Small surprises abound inside Takenoya, where ice milk tea might contain sweet bites of mango jelly and one of the sushi rolls might arrive wrapped in soybean paper or cucumber rather than traditional seaweed. Those interested in eschewing surprises can build their own bento box, which compartmentalizes their chosen meals of chicken teriyaki, nigiri, or other specialties into neat squares alongside soup, salad, and rice. Savory noodles swirl amid shrimp tempura in the nabeyaki udon, one of several noodle dishes. The menu also includes traditional plates such as pork katsu, japanese curries, and korean short ribs.
The elaborate sushi listings showcase more than 25 signature rolls. The spicy tempura-lobster roll nestles its namesake ingredient against cucumber, avocado, sprouts, and smelt egg, whereas the summer fresh roll cocoons tuna, salmon, and yellowtail inside a cucumber shell. Four types of box sushi are prepared with a pressing box, which molds each bite into a tiny cube.
At Ichiban Japanese Restaurant & Sushi Bar, each specialty roll reels in hungry visitors with a core of flavorful ingredients such as roasted eel, mussels, and spicy sesame sauce. Of the many rolls on the menu, the Box Sushi roll with seared tuna and spicy crab meat might be the most unique one, since it uses a Japanese wooden box instead of seaweed paper to achieve its classic tubular shape. In addition to rolling sushi, chefs also top donburi Japanese rice bowls with teriyaki chicken and curried beef. Even the appetizers are steeped in distinctly Asian flavors, from fried pork gyoza dumplings to veggies encased in a crispy tempura shell.
Mount Fuji is the tallest mountain in Japan, so it's fair to expect a restaurant called Fuji Sushi to stack the rolls high. This place doesn't disappoint with its sushi platters, which come loaded with tuna, salmon, and specialty rolls. But sushi accounts for just a fraction of the menu here. The rest includes teriyaki or yakitori skewers, as well as sashimi and spicy seafood soups. After dinner, hang around for a cup of italian coffee or green-tea ice cream freshly scooped out of a frozen kettle.
Having mastered several subsets of Chinese cuisine, the chefs at China Pavilion couldn't fit all their entrees onto a single menu. So they created three: one with America's popular staples, one brimming with traditional platters, and one showcasing chef specialties. The first lines up dishes that are now familiar—sweet 'n' sour chicken and mongolian beef—as well as recognizable feasts served in new ways, such as the peking duck wrapped in crepes. More traditional and exotic options abound on the Chinese menu, such as pickled cabbage and pork noodle soup, or spicy king crabmeat sprinkled with basil and served in a clay pot. The chefs’ selections, meanwhile, range from classic to experimental: strips of Angus beef sizzle in oyster sauce, and garlic-pepper salt coats Alaskan halibut in a wok. China Pavilion’s full cocktail bar balances meals with citrusy sips of sour plum martinis, and on weekends, visitors can drop by for a dim-sum brunch that leaves tongues more satisfied than an astronaut wearing Moon Boots.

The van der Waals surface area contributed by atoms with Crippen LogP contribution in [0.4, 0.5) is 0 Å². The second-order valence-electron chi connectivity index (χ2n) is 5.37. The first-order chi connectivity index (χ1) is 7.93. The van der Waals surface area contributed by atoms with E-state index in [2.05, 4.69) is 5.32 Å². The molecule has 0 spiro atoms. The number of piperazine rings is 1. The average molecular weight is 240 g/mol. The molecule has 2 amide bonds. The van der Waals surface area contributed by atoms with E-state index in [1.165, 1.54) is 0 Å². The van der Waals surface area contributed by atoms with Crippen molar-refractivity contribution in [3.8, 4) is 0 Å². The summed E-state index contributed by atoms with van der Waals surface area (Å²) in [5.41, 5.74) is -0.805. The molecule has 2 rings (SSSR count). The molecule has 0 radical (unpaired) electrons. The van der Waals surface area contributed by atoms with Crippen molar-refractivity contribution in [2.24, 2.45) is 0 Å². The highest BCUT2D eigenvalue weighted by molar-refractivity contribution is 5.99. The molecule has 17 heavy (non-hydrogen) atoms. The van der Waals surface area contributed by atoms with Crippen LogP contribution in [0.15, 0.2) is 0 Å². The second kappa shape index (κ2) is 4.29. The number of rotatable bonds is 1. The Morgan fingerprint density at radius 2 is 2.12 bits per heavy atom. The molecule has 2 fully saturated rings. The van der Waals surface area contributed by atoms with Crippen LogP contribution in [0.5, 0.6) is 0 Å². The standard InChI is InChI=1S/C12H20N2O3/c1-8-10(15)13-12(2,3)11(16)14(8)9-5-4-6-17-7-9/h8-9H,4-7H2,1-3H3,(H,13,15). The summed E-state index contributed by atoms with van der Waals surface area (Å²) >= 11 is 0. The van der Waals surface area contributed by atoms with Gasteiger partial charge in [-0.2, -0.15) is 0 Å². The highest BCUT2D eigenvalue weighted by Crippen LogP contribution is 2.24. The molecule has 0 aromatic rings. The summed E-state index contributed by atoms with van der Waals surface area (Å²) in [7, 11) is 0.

With more than 30 years in business under its belt, it's no wonder that Seaward Sushi Bar is a stalwart choice for sushi in the Ventura community. Its menu of sushi rolls?bestowed with whimsical names such as Superman and Hot Lips?is written on the wall alongside detailed descriptions so guests know exactly how each one is built.
And while some rolls are wrapped with traditional sheets of seaweed, others are held together with pink soy paper or slices of halibut sashimi. But that's not the only unexpected twist the chefs put on their sushi. They also incorporate unusual ingredients such as tempura sprinkles and garlic sauce, and they frequently pair baked seafood with raw fish to create rolls with contrasting temperatures. Bottles of traditional and flavored sake are available to pair with any of the rolls served inside this casual eatery, which is bedecked with rustic wood panels and an oversize seascape mural.
When many people think of Japanese cuisine, visions of multihued sushi rolls often spring to mind. But at Gotetsu, the menu is strikingly absent of the rice and raw-fish morsels. The staff is helmed by owner and native of Japan Yukari Watanabe, who has chosen to highlight some of the most often-overlooked dishes in Japanese cuisine. Among them is yakitori, also called kushiyaki, a dish of grilled chicken and meats on thin wooden skewers.